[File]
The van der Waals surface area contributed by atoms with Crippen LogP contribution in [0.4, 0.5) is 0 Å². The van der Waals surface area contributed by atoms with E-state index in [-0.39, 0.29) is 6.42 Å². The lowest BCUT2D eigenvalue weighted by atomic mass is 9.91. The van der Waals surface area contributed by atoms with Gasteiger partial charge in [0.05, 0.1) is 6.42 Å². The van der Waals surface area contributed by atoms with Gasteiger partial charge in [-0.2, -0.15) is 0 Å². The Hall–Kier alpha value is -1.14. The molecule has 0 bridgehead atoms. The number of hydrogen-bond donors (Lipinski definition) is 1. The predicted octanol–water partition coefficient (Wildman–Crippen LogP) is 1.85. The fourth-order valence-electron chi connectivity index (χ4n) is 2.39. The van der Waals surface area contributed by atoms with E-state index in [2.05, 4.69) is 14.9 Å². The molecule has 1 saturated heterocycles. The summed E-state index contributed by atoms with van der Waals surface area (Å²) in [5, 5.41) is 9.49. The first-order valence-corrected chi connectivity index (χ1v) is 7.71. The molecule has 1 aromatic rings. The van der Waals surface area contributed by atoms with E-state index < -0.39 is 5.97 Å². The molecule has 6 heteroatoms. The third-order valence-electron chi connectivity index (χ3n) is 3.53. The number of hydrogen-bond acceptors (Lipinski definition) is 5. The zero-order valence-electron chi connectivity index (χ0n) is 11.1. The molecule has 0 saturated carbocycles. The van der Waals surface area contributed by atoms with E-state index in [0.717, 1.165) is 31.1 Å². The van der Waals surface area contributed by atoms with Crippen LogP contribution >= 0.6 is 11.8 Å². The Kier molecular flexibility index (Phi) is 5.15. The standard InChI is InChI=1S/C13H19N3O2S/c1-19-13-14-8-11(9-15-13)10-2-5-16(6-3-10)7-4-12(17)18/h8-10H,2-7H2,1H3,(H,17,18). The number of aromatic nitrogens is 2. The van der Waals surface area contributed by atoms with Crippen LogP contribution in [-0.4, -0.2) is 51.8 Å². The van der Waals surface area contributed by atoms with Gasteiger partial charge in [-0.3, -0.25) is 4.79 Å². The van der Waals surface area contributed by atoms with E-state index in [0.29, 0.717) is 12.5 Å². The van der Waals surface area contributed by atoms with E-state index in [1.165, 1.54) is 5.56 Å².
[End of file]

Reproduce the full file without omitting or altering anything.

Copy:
The van der Waals surface area contributed by atoms with Crippen LogP contribution in [0.4, 0.5) is 0 Å². The van der Waals surface area contributed by atoms with E-state index in [-0.39, 0.29) is 6.42 Å². The lowest BCUT2D eigenvalue weighted by atomic mass is 9.91. The van der Waals surface area contributed by atoms with Gasteiger partial charge in [0.05, 0.1) is 6.42 Å². The van der Waals surface area contributed by atoms with Gasteiger partial charge in [-0.2, -0.15) is 0 Å². The Hall–Kier alpha value is -1.14. The molecule has 0 bridgehead atoms. The number of hydrogen-bond donors (Lipinski definition) is 1. The predicted octanol–water partition coefficient (Wildman–Crippen LogP) is 1.85. The fourth-order valence-electron chi connectivity index (χ4n) is 2.39. The van der Waals surface area contributed by atoms with E-state index in [2.05, 4.69) is 14.9 Å². The molecule has 1 saturated heterocycles. The summed E-state index contributed by atoms with van der Waals surface area (Å²) in [5, 5.41) is 9.49. The first-order valence-corrected chi connectivity index (χ1v) is 7.71. The molecule has 1 aromatic rings. The van der Waals surface area contributed by atoms with E-state index < -0.39 is 5.97 Å². The molecule has 6 heteroatoms. The third-order valence-electron chi connectivity index (χ3n) is 3.53. The number of hydrogen-bond acceptors (Lipinski definition) is 5. The zero-order valence-electron chi connectivity index (χ0n) is 11.1. The molecule has 0 saturated carbocycles. The van der Waals surface area contributed by atoms with E-state index in [0.717, 1.165) is 31.1 Å². The van der Waals surface area contributed by atoms with Crippen LogP contribution >= 0.6 is 11.8 Å². The Kier molecular flexibility index (Phi) is 5.15. The standard InChI is InChI=1S/C13H19N3O2S/c1-19-13-14-8-11(9-15-13)10-2-5-16(6-3-10)7-4-12(17)18/h8-10H,2-7H2,1H3,(H,17,18). The number of aromatic nitrogens is 2. The van der Waals surface area contributed by atoms with Crippen LogP contribution in [-0.4, -0.2) is 51.8 Å². The van der Waals surface area contributed by atoms with Gasteiger partial charge in [-0.3, -0.25) is 4.79 Å². The van der Waals surface area contributed by atoms with E-state index in [0.29, 0.717) is 12.5 Å². The van der Waals surface area contributed by atoms with E-state index in [1.165, 1.54) is 5.56 Å².